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Blog? by Garvin on Mon Nov 16, 2009 7:03 pm
Nope...

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a month into it.. by boumalicious on Tue May 10, 2011 12:21 am
The trick seems to be to ask the universe :) the calls are starting to come, and I'm holding fast to taking risks and saying no to what doesn't stir me..anyone with advice or suggestions, please feel free! That skin that I was putting back in is fitting pretty well so far..

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Red Tweneboa Djembe Review by michi on Tue Jan 01, 2013 5:53 am
Way back in March 2009, we had a discussion on Ghanaian djembes. This was followed in August 2010 by a similar discussion.

The upshot of these threads is that a number of experienced drum makers and players expressed doubt about the quality of Ghanaian djembes, the majority of which are made of a wood called Tweneboa. That wood is very pale (almost white) in color, has a spongy texture and low weight, and is very soft (soft enough to make a dent with a finger nail). In my opinion, (white) Tweneboa is utterly unsuitable for djembes. All the Tweneboa djembes I ever dealt with sound anaemic, lack overtones, and don't achieve proper volume. I would prefer an...

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Mini-Guinea San Diego, May 2010, day 10 by michi on Sat May 08, 2010 7:36 am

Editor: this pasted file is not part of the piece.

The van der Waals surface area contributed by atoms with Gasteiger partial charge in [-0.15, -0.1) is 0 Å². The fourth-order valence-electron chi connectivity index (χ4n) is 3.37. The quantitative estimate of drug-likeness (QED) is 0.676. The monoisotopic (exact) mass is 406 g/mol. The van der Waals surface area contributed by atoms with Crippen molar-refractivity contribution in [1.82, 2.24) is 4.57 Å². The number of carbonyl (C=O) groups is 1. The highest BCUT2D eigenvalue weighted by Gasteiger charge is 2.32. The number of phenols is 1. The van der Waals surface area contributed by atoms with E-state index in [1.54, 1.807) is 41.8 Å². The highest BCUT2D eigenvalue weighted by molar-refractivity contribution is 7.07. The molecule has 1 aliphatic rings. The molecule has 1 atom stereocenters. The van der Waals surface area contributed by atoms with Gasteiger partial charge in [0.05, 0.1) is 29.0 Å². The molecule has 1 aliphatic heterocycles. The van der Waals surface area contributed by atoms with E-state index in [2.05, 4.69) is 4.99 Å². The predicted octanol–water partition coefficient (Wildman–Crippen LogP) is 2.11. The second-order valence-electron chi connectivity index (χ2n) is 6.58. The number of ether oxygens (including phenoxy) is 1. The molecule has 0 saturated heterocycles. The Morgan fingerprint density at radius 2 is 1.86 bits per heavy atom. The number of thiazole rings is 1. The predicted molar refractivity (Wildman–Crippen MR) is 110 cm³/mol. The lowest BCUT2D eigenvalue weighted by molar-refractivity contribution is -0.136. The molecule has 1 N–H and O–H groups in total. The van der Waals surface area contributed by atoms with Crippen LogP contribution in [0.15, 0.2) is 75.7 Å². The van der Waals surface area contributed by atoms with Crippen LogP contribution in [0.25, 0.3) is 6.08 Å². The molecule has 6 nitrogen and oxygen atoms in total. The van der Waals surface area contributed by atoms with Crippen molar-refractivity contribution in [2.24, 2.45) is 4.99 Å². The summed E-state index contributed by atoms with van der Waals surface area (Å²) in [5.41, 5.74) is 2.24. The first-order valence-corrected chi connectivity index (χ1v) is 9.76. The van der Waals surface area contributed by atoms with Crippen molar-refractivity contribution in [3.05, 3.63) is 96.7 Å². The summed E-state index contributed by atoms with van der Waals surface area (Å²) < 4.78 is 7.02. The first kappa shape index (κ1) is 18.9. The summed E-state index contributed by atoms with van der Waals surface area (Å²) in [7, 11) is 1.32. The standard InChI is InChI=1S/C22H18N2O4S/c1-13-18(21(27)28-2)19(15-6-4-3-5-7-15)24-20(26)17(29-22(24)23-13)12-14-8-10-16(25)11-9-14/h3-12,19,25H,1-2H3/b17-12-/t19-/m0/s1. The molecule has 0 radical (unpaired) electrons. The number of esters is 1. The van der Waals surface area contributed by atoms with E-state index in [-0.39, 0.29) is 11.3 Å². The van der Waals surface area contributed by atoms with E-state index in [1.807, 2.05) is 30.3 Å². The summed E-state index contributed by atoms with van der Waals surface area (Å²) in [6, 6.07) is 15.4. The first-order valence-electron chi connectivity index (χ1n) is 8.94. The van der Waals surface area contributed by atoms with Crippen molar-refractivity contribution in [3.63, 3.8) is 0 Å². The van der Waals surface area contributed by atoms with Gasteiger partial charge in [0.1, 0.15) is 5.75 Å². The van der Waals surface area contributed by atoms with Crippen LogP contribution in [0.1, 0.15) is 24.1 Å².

Day 10 (Friday) of the camp.

Last day of teaching--the performance will be tomorrow.

The intermediate group finished Mendiani. Not easy to feel, and quite a difficult solo.

The advanced group quickly rehearsed Djigui and then moved on to one of Mamady's dununba compositions called Seli Mafo. "Seli" means celebration or prayer, and "Mafo" means good or happy. In other words, it means "Happy party".

On days of festivals and celebrations, there is a custom among the Mandingue people to have a group of drummers walk around the village to wake people up in a joyful way at 5:00 am (!) in preparation of the day's celebrations. I asked whether people wouldn't throw things at the musicians for being woken up at 5:00am by drums and the answer was "only money" :)

Normally, a variety of traditional party rhythms are played for this occasion; Mamady composed this rhythm...

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Teaching Youth the Djembe by PeacefulWarrior on Sat Apr 17, 2010 6:13 am
I recently started sharing the little I know about playing Djembe with youth’s ages 8 to 11. It is challenging to hold their attention but so rewarding when I see the youngsters 'get it'. I am motivated to share with the youth because to me the future of maintaining the integrity of the traditional West African rhythms is in found in the hearts, minds and spirits of youth inclined to view West African rhythms as important. Trouble is even for the ones that demonstrate a strong connection with the rhythm they must divide their attention with the computers, cell phones and I-pods. I am introducing this topic because I would like to hear stories of teachers of the rhythms, to especially the youth. What are your experiences your triumphs and techniques used to effectively reach the youth?

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